“I'll say, ‘Let's see if we can do this together. I respect that you don't want to change the aspects of your personality that you may find joyous, so let me tell you about my approach: I would start with a very low dose of medication, and we'll check in, every week, every two weeks, and we'll talk about how and if it's helping you, and here's my cell phone number if you need me,’” Dr. Molofsky said. “You have to understand you're here because you can't go on like this.”
“This is a common situation with pediatric medicine; you have to take care of the child as well as the parents. There are teenagers who are not compliant, but I find that's pretty rare. Maybe they aren't compliant because they are angry about their disease, or they don't like the medicine and how it makes them feel. You have to work with them.”—DR. WILLIAM D. GAILLARD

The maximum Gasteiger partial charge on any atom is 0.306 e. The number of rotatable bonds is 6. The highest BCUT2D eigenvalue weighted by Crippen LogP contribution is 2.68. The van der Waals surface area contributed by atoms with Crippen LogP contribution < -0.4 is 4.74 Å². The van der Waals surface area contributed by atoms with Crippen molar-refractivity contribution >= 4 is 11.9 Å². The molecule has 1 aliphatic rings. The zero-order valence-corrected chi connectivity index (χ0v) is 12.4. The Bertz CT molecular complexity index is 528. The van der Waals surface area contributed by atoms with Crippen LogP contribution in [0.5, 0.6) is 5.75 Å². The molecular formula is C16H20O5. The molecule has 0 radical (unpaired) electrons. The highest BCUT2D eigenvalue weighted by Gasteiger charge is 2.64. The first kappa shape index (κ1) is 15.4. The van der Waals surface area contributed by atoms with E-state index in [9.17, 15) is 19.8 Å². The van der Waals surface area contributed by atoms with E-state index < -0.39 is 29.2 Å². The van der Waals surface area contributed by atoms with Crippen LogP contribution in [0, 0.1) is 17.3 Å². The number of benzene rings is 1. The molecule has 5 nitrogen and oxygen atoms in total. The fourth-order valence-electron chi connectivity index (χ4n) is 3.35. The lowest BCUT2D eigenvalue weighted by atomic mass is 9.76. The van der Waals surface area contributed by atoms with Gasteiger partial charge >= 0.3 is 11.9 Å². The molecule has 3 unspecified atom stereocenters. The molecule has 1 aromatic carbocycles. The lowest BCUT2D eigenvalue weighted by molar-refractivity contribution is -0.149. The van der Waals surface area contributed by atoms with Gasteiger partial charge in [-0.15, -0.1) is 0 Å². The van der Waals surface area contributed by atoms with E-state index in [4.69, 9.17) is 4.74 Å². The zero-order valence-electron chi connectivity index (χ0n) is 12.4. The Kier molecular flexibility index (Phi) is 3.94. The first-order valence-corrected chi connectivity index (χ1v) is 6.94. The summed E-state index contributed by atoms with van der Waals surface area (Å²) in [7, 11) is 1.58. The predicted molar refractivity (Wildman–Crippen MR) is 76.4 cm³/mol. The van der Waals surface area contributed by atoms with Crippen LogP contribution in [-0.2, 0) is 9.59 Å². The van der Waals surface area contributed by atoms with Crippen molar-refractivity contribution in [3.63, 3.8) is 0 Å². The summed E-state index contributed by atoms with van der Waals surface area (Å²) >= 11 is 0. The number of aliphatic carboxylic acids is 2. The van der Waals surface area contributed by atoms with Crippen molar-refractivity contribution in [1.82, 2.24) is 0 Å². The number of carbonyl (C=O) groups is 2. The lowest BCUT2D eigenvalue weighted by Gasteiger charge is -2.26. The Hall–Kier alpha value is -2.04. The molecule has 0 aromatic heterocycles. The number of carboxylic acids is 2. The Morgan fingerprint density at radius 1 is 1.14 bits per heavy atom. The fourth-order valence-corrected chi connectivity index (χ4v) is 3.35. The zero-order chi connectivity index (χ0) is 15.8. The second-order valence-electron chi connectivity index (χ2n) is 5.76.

Sometimes he finds himself up against a brick wall but tries to be respectful. And he talks to the parents and teenage patient separately and tries to shift the focus from a parent-child conflict to a doctor-patient discussion.
Dr. Gaillard added that it's important for doctors to understand the frustration that children face when accepting that this could be a lifetime issue, whether it's medication side effects or driving limitations or dietary restrictions. It can be overwhelming and exhausting.
“So, you'd better be talking to the patient at their level, especially teenagers,” he said. “Once kids get to the age of 13, they should have the right to contact the pediatrician's office, no questions asked, have a visit, have the parents pay the bill, and get whatever medications and questions answered, and not involve the parents.”
“You have to respect their growing autonomy, and they have to have the ability to speak with someone, otherwise, they're going to go to someone and not get the right care,” Dr. Gaillard said. “And the parents should understand that this is in the best interest of my child.”